Unborn Child

The adult brain exists in a well-protected stable environment, which is due, in part, to a semi-permeable membrane that separates circulating blood from the brain. This membrane is referred to as the Blood–Brain-Barrier (BBB). It helps to protect the brain and keep it isolated from harmful toxins.

Scientific studies show that heroin rapidly crosses the placenta. So we know it enters the unborn child’s body. Whether it enters the brain or not is another story. But there is widespread belief among physicians, scientists, and neurotoxicologists that the Blood-Brain-Barrier in the embryo, fetus, and newborn is immature, which implies that it’s not formed at all, poorly formed, or leaky. The unborn child’s developing brain is therefore vulnerable to drugs like heroin, including other substances that dealers may mix into the heroin, and any number of bacteria that may inadvertently get into heroin because of unsanitary manufacturing and/or storage. All of which may contribute to brain damage.

How Heroin Affects Pregnant Mothers

Heroin addicts tend to have decreased health and poor nutrition, but the problem is substantially worse for pregnant heroin addicts. If a pregnant mother shares a needle, she puts herself and her baby at risk of acquiring blood-borne pathogens such as HIV and Hepatitis C. What’s more…she increases the risk of spontaneous abortion.

Using needles during pregnancy may prolong labor, which may increase the risk that the mother may need a C-section. Prolonged labor also adds risk to the baby, including less oxygen, irregular heartbeat and infections.


Effects On A Newborn

“Use during pregnancy causes various problems in the newborn. A neonatal withdrawal syndrome may occur in up to 85% of cases. Symptoms appear between 48 hours and 6 days after birth. They usually peak between 3 to 6 weeks then diminish progressively over as long as 6 months. They manifest as hyperactivity, tremor, myoclonus, hyperirritability, anorexia, poor weight gain, and scratching. Sweating, sneezing, mucous secretion, yawning, vomiting, diarrhea and hyperthermia may also be present. Convulsions appear in 5% of the children. Withdrawal syndrome in the mother during pregnancy can cause an increase in fetal catecholamine concentration, an increase in fetal movement, a relative oxygen lack, acute fetal distress and an increase in intrauterine death rate.” https://pubchem.ncbi.nlm.nih.gov/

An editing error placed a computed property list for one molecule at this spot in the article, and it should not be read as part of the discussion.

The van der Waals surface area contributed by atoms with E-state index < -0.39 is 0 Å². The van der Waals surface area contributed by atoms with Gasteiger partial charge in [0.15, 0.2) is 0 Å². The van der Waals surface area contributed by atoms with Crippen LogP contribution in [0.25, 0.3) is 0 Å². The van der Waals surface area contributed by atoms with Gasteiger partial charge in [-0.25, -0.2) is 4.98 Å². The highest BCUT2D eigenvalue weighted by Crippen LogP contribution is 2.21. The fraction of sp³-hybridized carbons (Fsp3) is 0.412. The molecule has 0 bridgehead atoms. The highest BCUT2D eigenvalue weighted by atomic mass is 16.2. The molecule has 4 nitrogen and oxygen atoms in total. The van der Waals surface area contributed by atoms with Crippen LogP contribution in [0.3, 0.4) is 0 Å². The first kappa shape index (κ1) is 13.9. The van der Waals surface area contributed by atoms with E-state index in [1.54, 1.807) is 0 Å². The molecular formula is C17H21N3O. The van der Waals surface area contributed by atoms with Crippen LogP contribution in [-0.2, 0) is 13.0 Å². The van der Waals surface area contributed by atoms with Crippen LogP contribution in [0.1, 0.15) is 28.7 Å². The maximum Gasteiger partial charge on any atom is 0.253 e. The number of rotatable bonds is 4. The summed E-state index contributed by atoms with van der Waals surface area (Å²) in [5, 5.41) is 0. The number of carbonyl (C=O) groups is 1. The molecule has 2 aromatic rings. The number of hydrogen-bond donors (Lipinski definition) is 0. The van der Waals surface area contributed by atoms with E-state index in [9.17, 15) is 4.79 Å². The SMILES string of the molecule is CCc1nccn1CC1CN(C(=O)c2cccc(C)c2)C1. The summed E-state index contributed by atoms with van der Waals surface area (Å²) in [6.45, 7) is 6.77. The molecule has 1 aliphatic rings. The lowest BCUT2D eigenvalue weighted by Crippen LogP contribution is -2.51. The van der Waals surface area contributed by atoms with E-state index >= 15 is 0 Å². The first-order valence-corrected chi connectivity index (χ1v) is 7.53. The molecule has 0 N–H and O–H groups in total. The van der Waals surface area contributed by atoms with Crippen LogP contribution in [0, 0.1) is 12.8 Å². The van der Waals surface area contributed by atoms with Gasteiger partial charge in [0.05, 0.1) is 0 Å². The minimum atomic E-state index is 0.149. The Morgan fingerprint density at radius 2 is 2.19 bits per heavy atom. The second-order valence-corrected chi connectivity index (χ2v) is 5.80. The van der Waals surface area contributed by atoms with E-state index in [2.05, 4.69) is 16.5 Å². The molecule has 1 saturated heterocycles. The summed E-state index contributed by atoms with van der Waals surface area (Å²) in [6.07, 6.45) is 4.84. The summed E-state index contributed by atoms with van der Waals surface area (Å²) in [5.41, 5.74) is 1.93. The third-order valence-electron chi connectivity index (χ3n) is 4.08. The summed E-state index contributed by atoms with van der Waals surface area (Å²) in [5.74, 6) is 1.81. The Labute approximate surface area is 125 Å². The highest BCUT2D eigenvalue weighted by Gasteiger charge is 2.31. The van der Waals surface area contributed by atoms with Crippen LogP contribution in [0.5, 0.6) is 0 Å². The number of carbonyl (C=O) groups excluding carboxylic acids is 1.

Neonatal Withdrawal Syndrome

Neonatal withdrawal syndrome (NWS) occurs when heroin passes through the placenta to the fetus during pregnancy, causing the baby to become physically dependent along with the mother. Physical dependence symptoms include excessive crying, fever, irritability, seizures, slow weight gain, tremors, diarrhea, vomiting, and possibly death.


Treating Neonatal Withdrawal Syndrome

According to a recent study, treating heroin-addicted pregnant mothers with buprenorphine can reduce NWS symptoms in babies and shorten their hospital stays. A recent NIDA-supported clinical trial demonstrated that buprenorphine treatment of opioid-dependent mothers is safe for both the unborn child and the mother. Once born, these infants require less pharmacotherapy and shorter hospitalization as compared to babies born of mothers on methadone maintenance treatment (MMT).



Physicians typically warn women “who are” or “want to become” pregnant, not to smoke cigarettes, drink alcohol or take drugs, because these substances have been shown to harm the embryo. Substances that cause malformations of an embryo are called teratogens. Surprisingly, some teratogens can adversely affect the embryo even if the father uses them. But only if the father uses them before the pregnancy. The most potent male teratogens are alcohol, caffeine, lead and narcotics, such as heroin and methadone. The results may be spontaneous abortion, low birth weight babies, and abnormal behaviors.

heroin and menstruation